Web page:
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Teotihuacan ruins in Mexico. (Photo: JackHynes)

Ancient Cities Developed in a Surprisingly Similar Way to Modern Ones

The same mathematical equations that describe patterns of modern urban sprawl are equally suited to explaining the development of ancient cities

smithsonian.com

Visiting the ruins of an ancient city can help modern viewers imagine what life was like hundreds or thousands of years ago. While these centers of ancient civilization can seem remote and detached from the complexities of the modern world, it turns out that they are surprisingly similar to the way we organize and develop urban centers today. 

Researchers developed mathematical equations and models to describe the way modern urban centers form, develop and spread. Looking at the input data needed to explain urban growth—population and geographic size, moving costs, interpersonal interactions—the researchers realized that the parameters dictating how cities function today really have nothing to do with technology. “I realized that if these models are adequate for explaining what’s going on in contemporary cities, they should apply to any settlements in any society,” lead author and anthropologist Scott Ortman said in a release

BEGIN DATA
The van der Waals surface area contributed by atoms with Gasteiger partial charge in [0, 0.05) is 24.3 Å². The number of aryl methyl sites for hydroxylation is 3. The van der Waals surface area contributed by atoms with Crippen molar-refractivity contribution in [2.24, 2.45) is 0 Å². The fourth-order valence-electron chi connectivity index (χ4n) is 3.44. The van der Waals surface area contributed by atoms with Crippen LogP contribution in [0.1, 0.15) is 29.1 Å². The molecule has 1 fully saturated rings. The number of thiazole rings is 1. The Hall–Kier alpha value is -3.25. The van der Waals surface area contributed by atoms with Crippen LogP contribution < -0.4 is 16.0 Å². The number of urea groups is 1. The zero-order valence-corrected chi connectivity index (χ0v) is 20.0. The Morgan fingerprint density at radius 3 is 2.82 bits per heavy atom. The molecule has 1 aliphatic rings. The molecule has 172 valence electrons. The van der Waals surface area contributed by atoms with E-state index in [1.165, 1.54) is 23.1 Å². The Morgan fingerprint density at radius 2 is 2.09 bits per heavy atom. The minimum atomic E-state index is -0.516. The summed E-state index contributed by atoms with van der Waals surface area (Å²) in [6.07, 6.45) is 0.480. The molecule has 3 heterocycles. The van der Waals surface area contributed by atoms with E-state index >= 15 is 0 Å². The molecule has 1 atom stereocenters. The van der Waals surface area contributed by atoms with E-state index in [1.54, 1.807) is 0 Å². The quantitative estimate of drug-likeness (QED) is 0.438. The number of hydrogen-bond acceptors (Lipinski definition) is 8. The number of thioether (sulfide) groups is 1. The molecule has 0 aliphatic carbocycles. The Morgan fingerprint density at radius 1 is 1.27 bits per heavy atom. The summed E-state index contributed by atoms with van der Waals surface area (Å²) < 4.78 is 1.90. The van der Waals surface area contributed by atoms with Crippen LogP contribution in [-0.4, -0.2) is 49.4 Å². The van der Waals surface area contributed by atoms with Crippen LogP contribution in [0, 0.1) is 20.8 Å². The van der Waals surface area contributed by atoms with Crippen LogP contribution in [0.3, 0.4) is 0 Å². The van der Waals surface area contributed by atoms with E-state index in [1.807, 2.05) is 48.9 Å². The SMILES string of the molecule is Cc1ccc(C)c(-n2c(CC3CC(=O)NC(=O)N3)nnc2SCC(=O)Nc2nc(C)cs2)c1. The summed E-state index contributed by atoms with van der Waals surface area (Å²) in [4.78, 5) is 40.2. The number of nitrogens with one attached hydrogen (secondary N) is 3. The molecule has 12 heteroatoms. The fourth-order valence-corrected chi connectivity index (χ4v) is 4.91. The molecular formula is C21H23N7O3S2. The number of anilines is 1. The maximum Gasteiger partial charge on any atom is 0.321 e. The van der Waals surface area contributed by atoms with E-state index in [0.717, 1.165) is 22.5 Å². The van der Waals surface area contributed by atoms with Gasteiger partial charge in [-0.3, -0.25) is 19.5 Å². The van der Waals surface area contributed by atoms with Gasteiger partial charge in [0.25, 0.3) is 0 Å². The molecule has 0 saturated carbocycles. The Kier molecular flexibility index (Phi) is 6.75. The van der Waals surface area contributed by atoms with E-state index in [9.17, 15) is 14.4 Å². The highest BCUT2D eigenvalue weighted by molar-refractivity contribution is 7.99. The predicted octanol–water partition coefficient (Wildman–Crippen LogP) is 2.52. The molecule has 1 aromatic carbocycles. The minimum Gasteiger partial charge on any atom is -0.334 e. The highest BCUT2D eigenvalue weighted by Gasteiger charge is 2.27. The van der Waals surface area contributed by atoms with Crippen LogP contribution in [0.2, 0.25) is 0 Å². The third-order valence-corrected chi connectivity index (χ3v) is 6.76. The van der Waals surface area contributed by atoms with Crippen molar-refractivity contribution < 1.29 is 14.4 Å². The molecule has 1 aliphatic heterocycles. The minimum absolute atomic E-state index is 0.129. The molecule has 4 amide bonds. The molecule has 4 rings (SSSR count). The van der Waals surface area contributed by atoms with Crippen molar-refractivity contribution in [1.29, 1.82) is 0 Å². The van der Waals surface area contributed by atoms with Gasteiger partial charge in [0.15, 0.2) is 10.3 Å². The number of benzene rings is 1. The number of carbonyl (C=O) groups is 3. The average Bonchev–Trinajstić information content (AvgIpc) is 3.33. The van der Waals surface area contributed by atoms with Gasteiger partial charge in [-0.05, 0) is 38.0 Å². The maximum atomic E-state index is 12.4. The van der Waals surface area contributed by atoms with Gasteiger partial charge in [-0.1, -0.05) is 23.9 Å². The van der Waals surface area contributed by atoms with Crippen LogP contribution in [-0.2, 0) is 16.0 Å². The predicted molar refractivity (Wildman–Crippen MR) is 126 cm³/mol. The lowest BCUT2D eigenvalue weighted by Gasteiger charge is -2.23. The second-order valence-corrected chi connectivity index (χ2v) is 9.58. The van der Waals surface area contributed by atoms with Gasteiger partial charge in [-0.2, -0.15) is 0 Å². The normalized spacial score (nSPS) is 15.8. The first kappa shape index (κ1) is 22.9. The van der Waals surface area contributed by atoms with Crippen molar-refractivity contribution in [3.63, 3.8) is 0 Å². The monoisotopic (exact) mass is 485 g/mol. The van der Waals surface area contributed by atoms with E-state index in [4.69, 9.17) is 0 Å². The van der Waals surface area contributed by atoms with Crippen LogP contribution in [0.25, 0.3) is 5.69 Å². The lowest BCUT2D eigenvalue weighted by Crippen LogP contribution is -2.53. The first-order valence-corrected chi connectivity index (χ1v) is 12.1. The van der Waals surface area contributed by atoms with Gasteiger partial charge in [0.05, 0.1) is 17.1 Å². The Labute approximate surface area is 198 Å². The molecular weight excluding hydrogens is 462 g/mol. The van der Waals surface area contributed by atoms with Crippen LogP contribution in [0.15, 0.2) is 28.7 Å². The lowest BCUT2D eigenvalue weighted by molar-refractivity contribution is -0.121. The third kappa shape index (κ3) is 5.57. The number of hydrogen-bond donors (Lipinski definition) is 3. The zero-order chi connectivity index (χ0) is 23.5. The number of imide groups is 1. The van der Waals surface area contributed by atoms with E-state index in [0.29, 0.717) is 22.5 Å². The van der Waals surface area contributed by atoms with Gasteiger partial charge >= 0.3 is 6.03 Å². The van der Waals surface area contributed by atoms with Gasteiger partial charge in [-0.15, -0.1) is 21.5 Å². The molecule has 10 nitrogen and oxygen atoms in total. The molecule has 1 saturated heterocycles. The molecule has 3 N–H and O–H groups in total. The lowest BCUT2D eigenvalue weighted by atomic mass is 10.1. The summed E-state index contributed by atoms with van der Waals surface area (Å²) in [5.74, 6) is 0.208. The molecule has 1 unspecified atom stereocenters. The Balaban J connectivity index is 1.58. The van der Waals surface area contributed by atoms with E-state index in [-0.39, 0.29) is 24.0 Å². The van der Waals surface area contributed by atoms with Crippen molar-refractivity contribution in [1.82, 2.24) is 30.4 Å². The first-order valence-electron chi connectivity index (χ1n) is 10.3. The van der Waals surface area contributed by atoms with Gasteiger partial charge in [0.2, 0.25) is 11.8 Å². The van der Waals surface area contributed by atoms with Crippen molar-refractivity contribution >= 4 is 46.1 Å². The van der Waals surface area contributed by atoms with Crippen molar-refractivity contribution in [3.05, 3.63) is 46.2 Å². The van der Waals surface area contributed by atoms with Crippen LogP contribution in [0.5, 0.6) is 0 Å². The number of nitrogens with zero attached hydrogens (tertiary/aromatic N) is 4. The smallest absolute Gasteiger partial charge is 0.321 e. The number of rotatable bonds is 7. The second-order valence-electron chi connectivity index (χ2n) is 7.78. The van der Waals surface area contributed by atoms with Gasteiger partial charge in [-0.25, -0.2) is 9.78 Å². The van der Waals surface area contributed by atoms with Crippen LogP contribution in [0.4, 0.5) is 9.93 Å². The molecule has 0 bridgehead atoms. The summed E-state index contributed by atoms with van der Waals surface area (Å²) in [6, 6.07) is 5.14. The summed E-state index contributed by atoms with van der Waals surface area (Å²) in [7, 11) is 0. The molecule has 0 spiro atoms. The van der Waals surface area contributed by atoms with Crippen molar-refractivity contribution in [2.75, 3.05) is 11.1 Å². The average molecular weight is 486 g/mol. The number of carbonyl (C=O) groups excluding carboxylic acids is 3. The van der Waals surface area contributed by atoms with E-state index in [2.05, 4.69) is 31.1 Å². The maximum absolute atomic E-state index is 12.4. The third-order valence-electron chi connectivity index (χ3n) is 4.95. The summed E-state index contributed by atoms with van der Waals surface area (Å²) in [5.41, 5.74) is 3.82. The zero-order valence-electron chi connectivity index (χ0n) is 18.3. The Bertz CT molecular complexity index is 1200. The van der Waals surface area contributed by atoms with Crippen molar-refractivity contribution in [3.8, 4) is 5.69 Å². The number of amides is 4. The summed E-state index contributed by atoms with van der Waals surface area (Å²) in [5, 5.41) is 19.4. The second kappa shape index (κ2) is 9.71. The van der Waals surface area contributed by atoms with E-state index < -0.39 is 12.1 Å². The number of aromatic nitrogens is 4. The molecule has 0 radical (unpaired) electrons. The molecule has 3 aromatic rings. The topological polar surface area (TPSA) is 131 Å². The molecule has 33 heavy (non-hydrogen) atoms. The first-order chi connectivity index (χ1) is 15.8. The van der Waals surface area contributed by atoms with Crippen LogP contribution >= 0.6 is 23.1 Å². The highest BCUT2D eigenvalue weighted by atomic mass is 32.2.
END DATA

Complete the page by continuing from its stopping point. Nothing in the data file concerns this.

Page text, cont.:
Ancient cities, he figured, should also fall into this category. To test this hypothesis, Ortman and his colleagues acquired data from 1,500 settlements in Mexico spanning a 2,000-year period. The diverse cities occupied four different cultural periods marked by different types of politics, agriculture and market systems. 

The same models used to describe modern cities, they found, applied just as well to those ancient cities. Knowing how a city is most likely to scale itself—including where roadways develop, how population density is distributed and pattens of building—could be useful for helping archaeologists uncovering ancient cities target dig sites that are most likely to yield artifacts. On the flipside, if archaeological evidence has already been exposed, the equations could help extrapolate what that society was like in its heyday, including how many people lived there and what sort of activities were common. 

"There is a level at which every human society is actually very similar," Ortman said. "This awareness helps break down the barriers between the past and present and allows us to view contemporary cities as lying on a continuum of all human settlements in time and place.” 

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